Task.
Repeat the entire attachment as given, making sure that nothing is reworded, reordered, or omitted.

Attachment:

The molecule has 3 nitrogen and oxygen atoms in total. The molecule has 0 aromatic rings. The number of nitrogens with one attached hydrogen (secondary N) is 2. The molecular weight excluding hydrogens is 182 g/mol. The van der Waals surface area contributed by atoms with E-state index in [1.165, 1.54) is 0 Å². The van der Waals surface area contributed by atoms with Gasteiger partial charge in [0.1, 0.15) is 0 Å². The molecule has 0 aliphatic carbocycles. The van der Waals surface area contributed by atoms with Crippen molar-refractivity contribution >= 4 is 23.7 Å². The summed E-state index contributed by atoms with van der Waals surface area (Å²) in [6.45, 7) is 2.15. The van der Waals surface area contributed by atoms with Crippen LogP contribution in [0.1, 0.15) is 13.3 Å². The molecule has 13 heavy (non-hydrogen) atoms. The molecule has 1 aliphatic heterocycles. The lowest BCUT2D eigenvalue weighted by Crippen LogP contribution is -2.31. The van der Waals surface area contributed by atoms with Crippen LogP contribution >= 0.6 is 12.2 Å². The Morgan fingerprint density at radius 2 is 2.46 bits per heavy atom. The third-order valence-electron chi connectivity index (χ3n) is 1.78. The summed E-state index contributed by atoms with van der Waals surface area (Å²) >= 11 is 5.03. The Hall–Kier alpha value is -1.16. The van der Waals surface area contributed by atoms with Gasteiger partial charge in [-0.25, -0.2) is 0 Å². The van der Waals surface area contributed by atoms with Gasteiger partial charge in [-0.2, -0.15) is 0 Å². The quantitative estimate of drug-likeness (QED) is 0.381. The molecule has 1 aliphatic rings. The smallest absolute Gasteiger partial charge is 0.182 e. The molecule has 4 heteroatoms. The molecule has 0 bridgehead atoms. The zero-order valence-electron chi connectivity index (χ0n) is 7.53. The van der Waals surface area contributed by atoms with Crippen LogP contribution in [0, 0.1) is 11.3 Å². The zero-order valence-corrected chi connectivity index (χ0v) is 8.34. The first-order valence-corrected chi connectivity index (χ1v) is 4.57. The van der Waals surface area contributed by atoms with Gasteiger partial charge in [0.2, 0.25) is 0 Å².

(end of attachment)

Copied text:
The molecule has 3 nitrogen and oxygen atoms in total. The molecule has 0 aromatic rings. The number of nitrogens with one attached hydrogen (secondary N) is 2. The molecular weight excluding hydrogens is 182 g/mol. The van der Waals surface area contributed by atoms with E-state index in [1.165, 1.54) is 0 Å². The van der Waals surface area contributed by atoms with Gasteiger partial charge in [0.1, 0.15) is 0 Å². The molecule has 0 aliphatic carbocycles. The van der Waals surface area contributed by atoms with Crippen molar-refractivity contribution >= 4 is 23.7 Å². The summed E-state index contributed by atoms with van der Waals surface area (Å²) in [6.45, 7) is 2.15. The van der Waals surface area contributed by atoms with Crippen LogP contribution in [0.1, 0.15) is 13.3 Å². The molecule has 13 heavy (non-hydrogen) atoms. The molecule has 1 aliphatic heterocycles. The lowest BCUT2D eigenvalue weighted by Crippen LogP contribution is -2.31. The van der Waals surface area contributed by atoms with Crippen LogP contribution >= 0.6 is 12.2 Å². The Morgan fingerprint density at radius 2 is 2.46 bits per heavy atom. The third-order valence-electron chi connectivity index (χ3n) is 1.78. The summed E-state index contributed by atoms with van der Waals surface area (Å²) >= 11 is 5.03. The Hall–Kier alpha value is -1.16. The van der Waals surface area contributed by atoms with Gasteiger partial charge in [-0.25, -0.2) is 0 Å². The van der Waals surface area contributed by atoms with Gasteiger partial charge in [-0.2, -0.15) is 0 Å². The quantitative estimate of drug-likeness (QED) is 0.381. The molecule has 1 aliphatic rings. The smallest absolute Gasteiger partial charge is 0.182 e. The molecule has 4 heteroatoms. The molecule has 0 bridgehead atoms. The zero-order valence-electron chi connectivity index (χ0n) is 7.53. The van der Waals surface area contributed by atoms with Crippen LogP contribution in [0, 0.1) is 11.3 Å². The zero-order valence-corrected chi connectivity index (χ0v) is 8.34. The first-order valence-corrected chi connectivity index (χ1v) is 4.57. The van der Waals surface area contributed by atoms with Gasteiger partial charge in [0.2, 0.25) is 0 Å².